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How to improve at Riichi Mahjong
By Nima with input from Bryant
Intermediate Lesson 1

    Mahjong is a game where every decision matters. Every decision you make as a player permanently affects the gamestate and influences every future decision, both yours and your opponents’. This is why every choice counts. What tile to discard each turn, whether or not to call, whether to riichi or dama; you make hundreds of decisions in a single hanchan, many of them without even thinking.


    All too often, when pressed for an explanation, some players respond with something like, “that’s just my style”, or “I felt like it”. These “reasons” are really just excuses. Players who give these types of responses are practically admitting that they are either not thinking about the choices they made or are unable to articulate their reasoning. Either way, players who cannot speak to their decisions have no real grounds to evaluate them. Hiding behind the facade of “personal choice” might bring players comfort because it makes them feel immune to judgement, but it is precisely this feeling that serves as a blockade to improvement for so many people.


    If someone asks why you made a certain play, you should attempt to explain your decision to them. The explanation does not have to be entirely correct or comprehensive, but you should have at least some reason. Did you call that tile because you thought the increase in speed was worth the drop in value and defense? Did you declare riichi because you wanted to make the other players defend, or because you thought they would not discard your winning tiles anyway? Riichi mahjong is an incredibly deep game, and every situation is different, so do not worry about giving a “perfect” answer. Even if your reasoning is flawed, being able to discuss your decision-making process with someone else subjects you to review and provides you the opportunity to learn and improve.



  That being said, you should also keep an open mind when discussing strategies. If another player criticizes your choices, try to understand their perspective first. It may be upsetting to have someone challenge your decisions, but it is an excellent way to improve. Think of this another way: it is unlikely that you would knowingly make poor choices during a game, so having another player’s insight could let you fix mistakes that you might not have noticed. There is no absolutely no need to take these criticisms personally; they reflect your play, not you as a person. Treasure this exchange as a opportunity to learn and improve.


    Sometimes disagreements are inevitable, even after offering detailed explanations, and that is okay. You do not have to agree exactly; as long as you are able to rectify major lapses in logic, the exchange is already productive. Furthermore, it is entirely possible that you can change another player’s mind by explaining your reasoning. In this way, all players have the potential to  benefit from this type of review. Even if you disagree with another player, you can still learn from this process.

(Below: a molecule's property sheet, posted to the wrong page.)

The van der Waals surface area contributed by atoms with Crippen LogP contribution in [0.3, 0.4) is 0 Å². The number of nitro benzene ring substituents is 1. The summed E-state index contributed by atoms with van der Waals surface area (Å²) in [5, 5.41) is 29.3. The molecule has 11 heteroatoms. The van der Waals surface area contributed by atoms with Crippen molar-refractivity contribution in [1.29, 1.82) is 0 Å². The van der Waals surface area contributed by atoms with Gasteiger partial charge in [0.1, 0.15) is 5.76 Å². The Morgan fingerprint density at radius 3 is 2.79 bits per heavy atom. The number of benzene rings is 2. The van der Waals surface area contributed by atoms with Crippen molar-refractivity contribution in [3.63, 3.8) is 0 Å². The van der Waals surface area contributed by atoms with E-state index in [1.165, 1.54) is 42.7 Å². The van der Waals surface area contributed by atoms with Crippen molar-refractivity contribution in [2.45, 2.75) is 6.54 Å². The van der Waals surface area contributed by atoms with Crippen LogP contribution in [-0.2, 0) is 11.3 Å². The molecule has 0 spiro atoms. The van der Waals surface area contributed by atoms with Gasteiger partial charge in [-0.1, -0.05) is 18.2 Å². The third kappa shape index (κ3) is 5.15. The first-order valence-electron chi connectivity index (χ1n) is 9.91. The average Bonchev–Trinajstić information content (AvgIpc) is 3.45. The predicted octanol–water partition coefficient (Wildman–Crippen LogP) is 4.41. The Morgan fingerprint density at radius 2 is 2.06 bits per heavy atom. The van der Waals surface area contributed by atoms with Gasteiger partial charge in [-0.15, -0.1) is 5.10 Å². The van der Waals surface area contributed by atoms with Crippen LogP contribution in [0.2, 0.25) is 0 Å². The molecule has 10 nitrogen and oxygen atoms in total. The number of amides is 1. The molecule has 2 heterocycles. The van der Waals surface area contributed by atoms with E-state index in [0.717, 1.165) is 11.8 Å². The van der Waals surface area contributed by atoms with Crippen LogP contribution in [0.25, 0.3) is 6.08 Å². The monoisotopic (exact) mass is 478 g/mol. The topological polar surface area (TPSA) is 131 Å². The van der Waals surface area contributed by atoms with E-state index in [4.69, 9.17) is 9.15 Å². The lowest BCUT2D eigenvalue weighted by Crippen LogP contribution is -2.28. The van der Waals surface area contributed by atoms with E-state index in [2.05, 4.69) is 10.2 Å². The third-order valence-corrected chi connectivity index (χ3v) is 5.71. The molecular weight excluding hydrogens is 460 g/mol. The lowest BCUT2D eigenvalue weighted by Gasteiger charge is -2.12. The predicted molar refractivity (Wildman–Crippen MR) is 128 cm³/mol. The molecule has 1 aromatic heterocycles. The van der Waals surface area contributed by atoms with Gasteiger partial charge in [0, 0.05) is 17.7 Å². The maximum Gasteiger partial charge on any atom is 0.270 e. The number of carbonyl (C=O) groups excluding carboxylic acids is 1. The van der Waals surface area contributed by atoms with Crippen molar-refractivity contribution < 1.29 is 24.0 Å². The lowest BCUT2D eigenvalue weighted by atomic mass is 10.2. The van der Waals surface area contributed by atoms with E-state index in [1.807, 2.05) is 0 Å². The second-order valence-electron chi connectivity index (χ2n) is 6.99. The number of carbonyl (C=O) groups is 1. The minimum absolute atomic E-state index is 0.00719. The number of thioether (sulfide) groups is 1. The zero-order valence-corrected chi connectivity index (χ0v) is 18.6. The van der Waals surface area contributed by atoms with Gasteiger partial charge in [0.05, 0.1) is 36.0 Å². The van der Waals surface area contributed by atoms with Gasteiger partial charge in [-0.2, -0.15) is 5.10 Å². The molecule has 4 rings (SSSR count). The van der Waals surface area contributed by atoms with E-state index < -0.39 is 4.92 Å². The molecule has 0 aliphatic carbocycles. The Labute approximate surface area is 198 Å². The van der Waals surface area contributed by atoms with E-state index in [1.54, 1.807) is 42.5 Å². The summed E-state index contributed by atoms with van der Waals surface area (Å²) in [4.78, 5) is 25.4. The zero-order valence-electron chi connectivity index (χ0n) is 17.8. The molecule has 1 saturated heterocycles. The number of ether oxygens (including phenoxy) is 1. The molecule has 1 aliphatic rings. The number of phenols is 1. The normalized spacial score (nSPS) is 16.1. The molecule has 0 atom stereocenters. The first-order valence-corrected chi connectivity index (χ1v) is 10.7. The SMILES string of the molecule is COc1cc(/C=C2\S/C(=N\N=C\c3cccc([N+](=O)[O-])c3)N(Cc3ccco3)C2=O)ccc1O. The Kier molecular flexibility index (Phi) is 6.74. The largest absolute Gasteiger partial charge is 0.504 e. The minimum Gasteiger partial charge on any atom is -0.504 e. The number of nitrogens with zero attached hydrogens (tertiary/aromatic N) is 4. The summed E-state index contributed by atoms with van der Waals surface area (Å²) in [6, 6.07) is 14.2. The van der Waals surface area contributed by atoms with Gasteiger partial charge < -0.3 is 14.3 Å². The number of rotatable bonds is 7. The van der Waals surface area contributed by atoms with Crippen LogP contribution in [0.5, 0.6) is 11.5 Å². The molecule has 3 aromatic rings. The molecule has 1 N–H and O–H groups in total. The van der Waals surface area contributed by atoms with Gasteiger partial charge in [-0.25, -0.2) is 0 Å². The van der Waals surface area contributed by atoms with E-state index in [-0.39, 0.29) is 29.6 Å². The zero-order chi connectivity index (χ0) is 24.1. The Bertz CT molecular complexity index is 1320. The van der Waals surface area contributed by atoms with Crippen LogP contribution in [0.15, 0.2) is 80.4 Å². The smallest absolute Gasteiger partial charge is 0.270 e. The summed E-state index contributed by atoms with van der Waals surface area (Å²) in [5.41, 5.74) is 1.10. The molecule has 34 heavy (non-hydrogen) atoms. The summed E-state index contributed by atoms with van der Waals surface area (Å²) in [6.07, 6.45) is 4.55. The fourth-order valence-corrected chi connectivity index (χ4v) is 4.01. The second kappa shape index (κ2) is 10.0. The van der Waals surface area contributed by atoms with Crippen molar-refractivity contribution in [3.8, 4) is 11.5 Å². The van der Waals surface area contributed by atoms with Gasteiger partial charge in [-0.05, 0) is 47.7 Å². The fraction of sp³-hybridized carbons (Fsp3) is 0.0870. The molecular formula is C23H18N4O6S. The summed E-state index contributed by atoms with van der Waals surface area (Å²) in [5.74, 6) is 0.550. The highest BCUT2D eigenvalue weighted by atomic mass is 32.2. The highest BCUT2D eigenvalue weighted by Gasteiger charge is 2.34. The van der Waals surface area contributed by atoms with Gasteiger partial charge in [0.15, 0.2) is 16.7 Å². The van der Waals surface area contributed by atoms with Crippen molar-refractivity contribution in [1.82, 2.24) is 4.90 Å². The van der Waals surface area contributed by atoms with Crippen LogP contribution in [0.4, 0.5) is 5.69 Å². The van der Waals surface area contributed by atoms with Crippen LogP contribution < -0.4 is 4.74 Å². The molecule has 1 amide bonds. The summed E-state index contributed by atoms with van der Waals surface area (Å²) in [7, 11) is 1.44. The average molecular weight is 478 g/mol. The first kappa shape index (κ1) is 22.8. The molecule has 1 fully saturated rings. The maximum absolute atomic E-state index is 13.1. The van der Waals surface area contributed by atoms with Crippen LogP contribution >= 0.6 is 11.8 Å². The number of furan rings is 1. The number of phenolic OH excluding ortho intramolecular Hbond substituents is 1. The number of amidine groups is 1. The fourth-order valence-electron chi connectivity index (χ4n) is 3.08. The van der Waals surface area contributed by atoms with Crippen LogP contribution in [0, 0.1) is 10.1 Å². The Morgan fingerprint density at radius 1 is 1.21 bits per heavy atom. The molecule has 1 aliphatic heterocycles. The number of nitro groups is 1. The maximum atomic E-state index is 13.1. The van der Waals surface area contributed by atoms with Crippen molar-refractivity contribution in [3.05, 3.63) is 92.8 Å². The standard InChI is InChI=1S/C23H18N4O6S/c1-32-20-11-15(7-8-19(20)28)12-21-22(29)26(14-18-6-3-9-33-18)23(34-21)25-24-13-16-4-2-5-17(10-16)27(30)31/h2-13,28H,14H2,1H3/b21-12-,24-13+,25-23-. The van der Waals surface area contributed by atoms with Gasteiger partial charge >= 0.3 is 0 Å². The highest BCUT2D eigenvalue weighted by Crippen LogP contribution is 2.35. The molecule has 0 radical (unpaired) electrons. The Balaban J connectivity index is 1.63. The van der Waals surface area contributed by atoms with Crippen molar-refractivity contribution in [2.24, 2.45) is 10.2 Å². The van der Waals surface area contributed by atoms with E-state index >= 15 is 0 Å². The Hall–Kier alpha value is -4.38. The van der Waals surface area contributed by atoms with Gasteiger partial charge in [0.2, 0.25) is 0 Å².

So how can you practice explaining your decisions? The best way would be to discuss your choices as you make them, but you normally cannot talk like that during a game of mahjong. However, if you play mahjong in a video game, you could speak aloud about all of your decisions. Even if it is just to yourself, the point is for you to articulate your reasoning. Of course, having a fellow player with whom to discuss would be even better as they might have valuable insight. The most effective method would be to form a review group and play with all hands face-up. With all hands open like this, everyone can discuss every play in real time. Such an exercise may be time-consuming, but the rewards are well worth it.

game review.JPG

Competitive mahjong players frequently discuss strategy and review each other’s play in this way. They review game records to see what they might have done differently, and they discuss interesting crossroads they encountered. This is done all the way up to the professional level.


    Riichi mahjong is a game with no skill ceiling, so there is always room for improvement. One is not guaranteed to improve simply by playing more; it takes a conscious effort to make progress. Review is vital in improving your skills in mahjong, as is in many other things in life. Be conscious of your own thoughts, have the grit to review them, and be open to new perspectives; that much is necessary if you are to attain new heights.

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